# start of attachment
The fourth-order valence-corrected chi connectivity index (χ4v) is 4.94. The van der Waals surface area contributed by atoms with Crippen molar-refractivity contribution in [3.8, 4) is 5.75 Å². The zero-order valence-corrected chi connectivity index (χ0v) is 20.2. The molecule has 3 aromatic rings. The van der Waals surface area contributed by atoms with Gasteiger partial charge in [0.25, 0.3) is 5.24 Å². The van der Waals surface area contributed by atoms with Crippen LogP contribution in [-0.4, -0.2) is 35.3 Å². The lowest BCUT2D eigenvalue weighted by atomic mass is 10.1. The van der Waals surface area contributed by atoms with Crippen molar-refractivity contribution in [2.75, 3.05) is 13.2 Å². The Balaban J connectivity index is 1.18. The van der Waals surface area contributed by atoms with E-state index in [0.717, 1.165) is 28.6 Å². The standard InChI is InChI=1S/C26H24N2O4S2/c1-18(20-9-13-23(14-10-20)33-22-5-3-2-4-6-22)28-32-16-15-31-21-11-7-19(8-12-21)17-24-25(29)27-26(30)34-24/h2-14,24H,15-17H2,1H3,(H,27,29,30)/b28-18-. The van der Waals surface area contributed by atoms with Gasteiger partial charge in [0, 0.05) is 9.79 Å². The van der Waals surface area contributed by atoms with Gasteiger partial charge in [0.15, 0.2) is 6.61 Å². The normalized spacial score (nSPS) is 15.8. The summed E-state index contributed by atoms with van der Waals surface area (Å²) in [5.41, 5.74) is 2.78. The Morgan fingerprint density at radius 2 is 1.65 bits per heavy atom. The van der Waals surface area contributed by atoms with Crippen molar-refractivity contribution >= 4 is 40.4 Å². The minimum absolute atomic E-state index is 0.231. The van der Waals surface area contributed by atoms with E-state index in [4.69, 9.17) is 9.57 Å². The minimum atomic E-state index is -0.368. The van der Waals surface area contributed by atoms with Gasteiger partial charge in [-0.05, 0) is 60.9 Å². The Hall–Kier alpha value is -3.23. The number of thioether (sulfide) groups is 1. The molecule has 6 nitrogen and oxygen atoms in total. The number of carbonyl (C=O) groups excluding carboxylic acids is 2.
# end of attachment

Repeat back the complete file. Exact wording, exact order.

The fourth-order valence-corrected chi connectivity index (χ4v) is 4.94. The van der Waals surface area contributed by atoms with Crippen molar-refractivity contribution in [3.8, 4) is 5.75 Å². The zero-order valence-corrected chi connectivity index (χ0v) is 20.2. The molecule has 3 aromatic rings. The van der Waals surface area contributed by atoms with Gasteiger partial charge in [0.25, 0.3) is 5.24 Å². The van der Waals surface area contributed by atoms with Crippen LogP contribution in [-0.4, -0.2) is 35.3 Å². The lowest BCUT2D eigenvalue weighted by atomic mass is 10.1. The van der Waals surface area contributed by atoms with Crippen molar-refractivity contribution in [2.75, 3.05) is 13.2 Å². The Balaban J connectivity index is 1.18. The van der Waals surface area contributed by atoms with E-state index in [0.717, 1.165) is 28.6 Å². The standard InChI is InChI=1S/C26H24N2O4S2/c1-18(20-9-13-23(14-10-20)33-22-5-3-2-4-6-22)28-32-16-15-31-21-11-7-19(8-12-21)17-24-25(29)27-26(30)34-24/h2-14,24H,15-17H2,1H3,(H,27,29,30)/b28-18-. The van der Waals surface area contributed by atoms with Gasteiger partial charge in [0, 0.05) is 9.79 Å². The van der Waals surface area contributed by atoms with Gasteiger partial charge in [0.15, 0.2) is 6.61 Å². The normalized spacial score (nSPS) is 15.8. The summed E-state index contributed by atoms with van der Waals surface area (Å²) in [5.41, 5.74) is 2.78. The Morgan fingerprint density at radius 2 is 1.65 bits per heavy atom. The van der Waals surface area contributed by atoms with Crippen molar-refractivity contribution >= 4 is 40.4 Å². The minimum absolute atomic E-state index is 0.231. The van der Waals surface area contributed by atoms with E-state index in [4.69, 9.17) is 9.57 Å². The minimum atomic E-state index is -0.368. The van der Waals surface area contributed by atoms with Gasteiger partial charge in [-0.05, 0) is 60.9 Å². The Hall–Kier alpha value is -3.23. The number of thioether (sulfide) groups is 1. The molecule has 6 nitrogen and oxygen atoms in total. The number of carbonyl (C=O) groups excluding carboxylic acids is 2.